Supervisors also were aware of the powerful influence of capital requirements on bank risk-taking incentives. Prior to the Accord, most capital requirements took the form of leverage ratios. Supervisors had concerns that such leverage ratios tended to discourage the holding of relatively liquid, low-risk assets. However, they observed that off-balance sheet committed credit lines and letters of credit had begun to soar. While the expansion of capital markets activities clearly contributed to the growth of off-balance sheet credit activities, supervisors suspected that such activities were also attractive because they were usually not subject to a capital charge.

These observations led to the most important innovation of the Basle Accord, its risk-based structure, which assigned different capital weights to a small number of asset classes, both on- and off-balance sheet, of different perceived average risks. Even with this innovation, however, the framers recognized that the risk-based structure would inevitably introduce a new, if moderately less objectionable, set of distortions to the decision-making of banks because of its simple nature. That is one reason why supervisors have placed so much emphasis on banks holding capital well above the minimums.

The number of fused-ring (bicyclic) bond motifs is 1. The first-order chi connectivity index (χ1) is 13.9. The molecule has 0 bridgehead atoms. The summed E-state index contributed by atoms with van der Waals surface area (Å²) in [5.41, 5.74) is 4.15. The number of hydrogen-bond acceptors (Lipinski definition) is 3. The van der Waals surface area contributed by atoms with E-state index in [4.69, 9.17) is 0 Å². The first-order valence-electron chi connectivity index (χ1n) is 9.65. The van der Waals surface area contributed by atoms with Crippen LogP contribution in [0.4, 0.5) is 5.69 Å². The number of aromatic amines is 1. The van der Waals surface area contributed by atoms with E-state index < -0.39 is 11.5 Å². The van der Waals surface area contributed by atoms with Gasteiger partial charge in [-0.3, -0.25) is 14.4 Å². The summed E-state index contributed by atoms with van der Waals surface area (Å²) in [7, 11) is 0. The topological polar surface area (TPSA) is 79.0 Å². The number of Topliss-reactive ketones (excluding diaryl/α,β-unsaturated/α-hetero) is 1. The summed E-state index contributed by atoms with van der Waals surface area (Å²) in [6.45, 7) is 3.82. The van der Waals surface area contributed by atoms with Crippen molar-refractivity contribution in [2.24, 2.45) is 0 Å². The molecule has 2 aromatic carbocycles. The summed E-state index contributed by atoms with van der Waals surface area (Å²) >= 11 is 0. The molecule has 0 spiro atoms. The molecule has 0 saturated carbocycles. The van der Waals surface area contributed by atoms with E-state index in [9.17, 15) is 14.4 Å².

To sum up, the 1988 Capital Accord:

Comparisons to Current Conditions

In the intervening years, the themes have changed only as a matter of degree. Now, as then, international financial competition seems intense, but today it is more truly global and even less respectful of traditional industry dividing lines. Now, as then, we observed until recently an erosion of spreads in international and syndicated lending to levels which were worrisome and a return of the question of whether banks in some countries are adequately capitalized.

The scope of global competition greatly influences the nature of the challenge in framing capital requirements. International competition now reaches banks in emerging market countries, in their domestic markets as well as in the international markets. Supervisors now need to make sure that the future regulatory capital framework addresses the needs of banks in emerging market countries and does not inadvertently drive a competitive wedge between G-10 and non-G-10 competitors. Further, large banks now compete head-to-head with nonbank financial institutions, especially securities firms, in a variety of product markets globally. Supervisors need to evaluate the competitive and strategic impact of the bank regulatory capital framework in light of that competition.

Until the recent market turbulence, bank supervisors were observing strong pressures for banks to increase leverage. To some extent, the pressure to leverage may reflect capital requirements in certain business segments which are simply too high. The oft-cited example is the capital charge assigned to high-quality corporate debt, a charge which is viewed as far above what the market has required or what can be justified by historical loss experience. In such business segments, it is not surprising to see efforts to securitize credit or to observe a decline in bank market share in overall financing activities. While some loss of market share is no doubt an inevitable outcome of growing financial assets held and managed by institutional investors, regulatory capital requirements have also played a role.